BUFFALO, N.Y. -- An increasingly influential national
organization evaluating and grading teacher education programs
misleads its audience by claiming to be "non-partisan" when, in
reality, the group is part of a growing movement of "corporate
education" reformers pushing an agenda of standardization and
privatization at the expense of meaningful teaching and learning,
according to a professor in the University at Buffalo's Graduate
School of Education, author and longtime teacher advocate.
"And the same kind of stifling of public schools, teachers and
students that we have seen for several years is now being directed
against college and university-based teacher education as well,"
says Catherine Cornbleth, professor of learning and instruction who
has been a vocal supporter of exemplary teaching throughout her
career at UB.
The organization rating teacher education programs is the
self-styled National Council on Teacher Quality, according to
Cornbleth, and the problem with NCTQ's evaluation model, she says,
is its superficial and arbitrary nature.
"I'd describe it as akin to evaluating restaurants on the basis
of their menus and your own preferences," says Cornbleth. "If a
restaurant doesn't provide their menu for your evaluation, you
either give them an F or estimate their menu and grade. Then you
publish your 'findings' so consumers can make informed choices.
Colleges are being threatened and bullied by NCTQ to
Cornbleth has earned a reputation as a researcher and champion
of the perennial value of good teaching -- which defies cookie
cutter production. Her latest book on effective teaching is about
teachers who have found ways to reach individual students within
strict, standardized test-driven environments. Before that,
Cornbleth's work with life-changing but unconventional "maverick"
teachers attracted national attention and praise, connecting with
Americans' familiarity with teachers who have been portrayed in
movies and well-known literature.
Now she is taking aim at the NCTQ and other corporate education
reformers, especially those who insist on accountability for
schools and teachers but evade accountability for their own
"Longer term, if NCTQ and other corporate reformers get their
way, public school teachers would pass corporate-provided subject
matter tests for certification and follow so-called scripted
instructional programs provided by corporate publishers," says
Cornbleth. There would be little or no room for individualization
to meet the needs of an increasingly diverse student population,
she adds. "It's the old factory model for manufacturing automobiles
that even Ford doesn't follow anymore.
"In too many cases," Cornbleth continues, "the phrase 'teacher
quality' has become code for corporatizing teacher education and
teaching." Teachers would have no union protections and limited, if
any, health insurance or retirement pension. Students would be
subject to even more standardization and testing in the "basics" --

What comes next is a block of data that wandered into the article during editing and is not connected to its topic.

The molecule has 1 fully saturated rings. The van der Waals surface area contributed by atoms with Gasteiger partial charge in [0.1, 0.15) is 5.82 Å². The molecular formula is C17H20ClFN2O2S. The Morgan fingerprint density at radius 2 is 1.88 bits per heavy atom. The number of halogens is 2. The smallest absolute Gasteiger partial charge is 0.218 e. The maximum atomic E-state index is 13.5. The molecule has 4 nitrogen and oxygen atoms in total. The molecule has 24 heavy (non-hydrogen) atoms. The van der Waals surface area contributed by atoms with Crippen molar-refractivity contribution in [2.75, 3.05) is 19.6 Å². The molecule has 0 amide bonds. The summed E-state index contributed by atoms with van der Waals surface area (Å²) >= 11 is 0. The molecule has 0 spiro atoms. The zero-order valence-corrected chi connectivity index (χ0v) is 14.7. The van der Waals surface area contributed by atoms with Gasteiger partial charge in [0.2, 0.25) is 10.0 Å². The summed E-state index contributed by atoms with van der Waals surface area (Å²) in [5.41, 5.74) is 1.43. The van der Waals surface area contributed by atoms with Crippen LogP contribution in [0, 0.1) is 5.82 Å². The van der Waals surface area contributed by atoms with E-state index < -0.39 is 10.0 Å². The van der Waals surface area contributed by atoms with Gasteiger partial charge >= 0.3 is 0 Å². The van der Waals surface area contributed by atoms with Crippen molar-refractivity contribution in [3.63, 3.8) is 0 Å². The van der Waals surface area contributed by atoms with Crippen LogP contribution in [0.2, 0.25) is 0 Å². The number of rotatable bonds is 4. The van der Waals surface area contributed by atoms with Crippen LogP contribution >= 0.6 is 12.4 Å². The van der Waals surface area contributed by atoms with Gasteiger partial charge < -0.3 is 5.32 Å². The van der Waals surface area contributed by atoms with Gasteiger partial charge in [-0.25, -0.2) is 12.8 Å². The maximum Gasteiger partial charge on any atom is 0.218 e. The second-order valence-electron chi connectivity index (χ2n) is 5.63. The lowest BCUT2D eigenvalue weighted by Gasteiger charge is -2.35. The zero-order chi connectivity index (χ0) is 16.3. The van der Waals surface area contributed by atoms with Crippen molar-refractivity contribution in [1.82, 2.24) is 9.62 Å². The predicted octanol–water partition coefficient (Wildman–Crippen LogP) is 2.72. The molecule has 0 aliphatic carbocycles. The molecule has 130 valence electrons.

unless their parents could afford private schooling.
Cornbleth's admonitions fly in the face of current trends. She
reveals the actual workings of the NCTQ, a nonprofit that claims to
be non-partisan. "It may be non-partisan in a Democratic-Republican
sense," Cornbleth says, "but it is not independent. Just look at
its foundation funders and the members of its Advisory Board, as
well as its activities." That is just what Cornbleth is doing in
her ongoing research project.
"NCTQ's charade (like the wolf posing as Little Red Riding
Hood's grandmother) is significant because, in the guise of
providing information and evaluation, it spends large sums of money
undermining public education, teachers and teacher education, while
doing nothing to foster their improvement," says Cornbleth.
"Getting a C- on a paper (without teacher comments) doesn't tell
you what's wrong with it or how to improve. In the case of teacher
education, participation also wastes the limited resources of the
programs being scrutinized."
NCTQ has a track record of evaluating teacher education programs
in about a dozen states and is now attempting a nationwide
evaluation to be published in US News & World Report next year,
she says, although independent and for-profit teacher education
programs are not facing such challenges. Fortunately for New
Yorkers, State University of New York Chancellor Nancy Zimpher and
numerous deans within the system have objected to NCTQ's methods,
according to Cornbleth. Most SUNY campuses, she says, probably will
not participate and risk getting an "F."
The University at Buffalo is a premier research-intensive public
university, a flagship institution in the State University of New
York system and its largest and most comprehensive campus. UB's
more than 28,000 students pursue their academic interests through
more than 300 undergraduate, graduate and professional degree
programs. Founded in 1846, the University at Buffalo is a member of
the Association of American Universities.